A special note on the famous Long Island Iced Tea: we've seen too many cases when the hosts end up offering The Tea, and the unsuspecting guests who want the least alcoholic drinks end up picking Long Island among all other options and end up... well, not feeling well. So we recommend you keep it off your list to avoid a bait-and-switch with your guests.
Note that we're specifically avoiding cocktails that are popular but are not appropriate for the weddings (like Mimosa), those that are not immediately trivial to make (like B-52), and those that create too much mess (like anything involving Red Bull and shot glasses).
Once you select top choices for 5-8 drinks, look online or through The Craft of the Cocktail for ingredients and have them ready. You can get "mixer" portions for your cocktails in pour-in pre-mixed state in any local grocery store.
Next: garnishing the drinks and non-alcoholic options.
You need a bunch of "standard" decorations for your bar. You can get them at any regular grocery store. Limes, lemons and mint need to be bought a day or two before the wedding. Course cane sugar is great to go with Mojitos. Olives & red cherries are great for transparent drinks.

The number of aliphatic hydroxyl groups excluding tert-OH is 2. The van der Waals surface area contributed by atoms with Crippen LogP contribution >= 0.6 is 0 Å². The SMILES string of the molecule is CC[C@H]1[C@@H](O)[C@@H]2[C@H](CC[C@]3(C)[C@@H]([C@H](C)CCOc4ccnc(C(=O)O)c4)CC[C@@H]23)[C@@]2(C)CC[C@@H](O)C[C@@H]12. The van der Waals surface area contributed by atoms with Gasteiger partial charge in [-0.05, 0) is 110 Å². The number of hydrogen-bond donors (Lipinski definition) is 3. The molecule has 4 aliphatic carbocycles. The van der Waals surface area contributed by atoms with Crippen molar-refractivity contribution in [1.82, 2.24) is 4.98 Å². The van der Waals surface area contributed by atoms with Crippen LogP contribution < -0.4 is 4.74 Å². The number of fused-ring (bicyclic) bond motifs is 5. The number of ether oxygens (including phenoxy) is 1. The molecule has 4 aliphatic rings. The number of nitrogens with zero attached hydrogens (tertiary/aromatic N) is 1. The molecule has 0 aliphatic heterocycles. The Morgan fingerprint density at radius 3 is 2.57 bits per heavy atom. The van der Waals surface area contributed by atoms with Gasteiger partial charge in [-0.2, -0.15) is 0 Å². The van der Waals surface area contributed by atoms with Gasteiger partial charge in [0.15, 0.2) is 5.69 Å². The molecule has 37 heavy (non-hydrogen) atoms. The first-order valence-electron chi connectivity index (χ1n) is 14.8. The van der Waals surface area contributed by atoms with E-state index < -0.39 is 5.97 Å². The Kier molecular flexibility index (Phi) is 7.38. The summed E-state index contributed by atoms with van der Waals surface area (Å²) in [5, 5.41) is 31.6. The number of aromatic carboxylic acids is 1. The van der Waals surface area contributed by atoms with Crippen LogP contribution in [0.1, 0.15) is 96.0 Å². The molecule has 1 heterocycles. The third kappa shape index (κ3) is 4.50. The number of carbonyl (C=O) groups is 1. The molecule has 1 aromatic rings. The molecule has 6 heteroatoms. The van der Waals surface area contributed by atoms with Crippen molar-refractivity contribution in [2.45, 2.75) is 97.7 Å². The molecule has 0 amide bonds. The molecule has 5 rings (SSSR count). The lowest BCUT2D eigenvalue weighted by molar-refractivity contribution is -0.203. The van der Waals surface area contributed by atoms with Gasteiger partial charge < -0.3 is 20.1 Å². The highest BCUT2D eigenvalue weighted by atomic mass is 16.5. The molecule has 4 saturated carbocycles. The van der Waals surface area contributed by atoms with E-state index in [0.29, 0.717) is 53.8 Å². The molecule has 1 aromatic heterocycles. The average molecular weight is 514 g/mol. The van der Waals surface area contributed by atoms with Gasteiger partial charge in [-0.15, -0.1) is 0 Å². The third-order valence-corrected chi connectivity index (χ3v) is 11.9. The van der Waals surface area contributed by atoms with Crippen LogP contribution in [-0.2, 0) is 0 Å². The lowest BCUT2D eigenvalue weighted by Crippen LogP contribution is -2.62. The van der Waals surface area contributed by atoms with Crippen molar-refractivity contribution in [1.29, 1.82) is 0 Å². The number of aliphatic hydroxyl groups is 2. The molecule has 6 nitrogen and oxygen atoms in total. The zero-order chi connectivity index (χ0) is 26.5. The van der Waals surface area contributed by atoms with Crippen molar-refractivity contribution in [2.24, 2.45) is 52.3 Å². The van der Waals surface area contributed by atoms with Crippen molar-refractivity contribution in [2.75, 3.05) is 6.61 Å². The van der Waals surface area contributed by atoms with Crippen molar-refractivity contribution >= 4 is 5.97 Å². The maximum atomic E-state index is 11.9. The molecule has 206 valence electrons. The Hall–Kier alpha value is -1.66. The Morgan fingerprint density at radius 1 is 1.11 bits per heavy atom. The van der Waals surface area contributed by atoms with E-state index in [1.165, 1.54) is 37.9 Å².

Straws, toothpicks are also easy to get in a local store.
This part is important and is often overlooked or under-invested by the hosts. Get this especially if you have any pregnant friends, small children or older family members coming, and ensure there are plenty of non-alcoholic options.
Your easiest bet is to have your caterer deliver fresh juices and sodas. If your caterer is not delivering those for you, you can get those at any store - just keep in mind that even your friends who drink a lot will also need to drink non-alcoholic options. Plus your juices and sodas will end up in all kinds of mixed alcoholic cocktails, so GET A TON of these.
Easy - bring a cooler, have your caterer pick up a few bags of fresh ice on the way. Have the ice cooler sit next to the bottles of alcohol. Smaller cubes are preferred to larger cubes. Have a scoop handy for people to get ice cubes for their drinks "on the rocks" (we've gotten a few questions on this before - "on the rocks" means "with whole pieces of ice").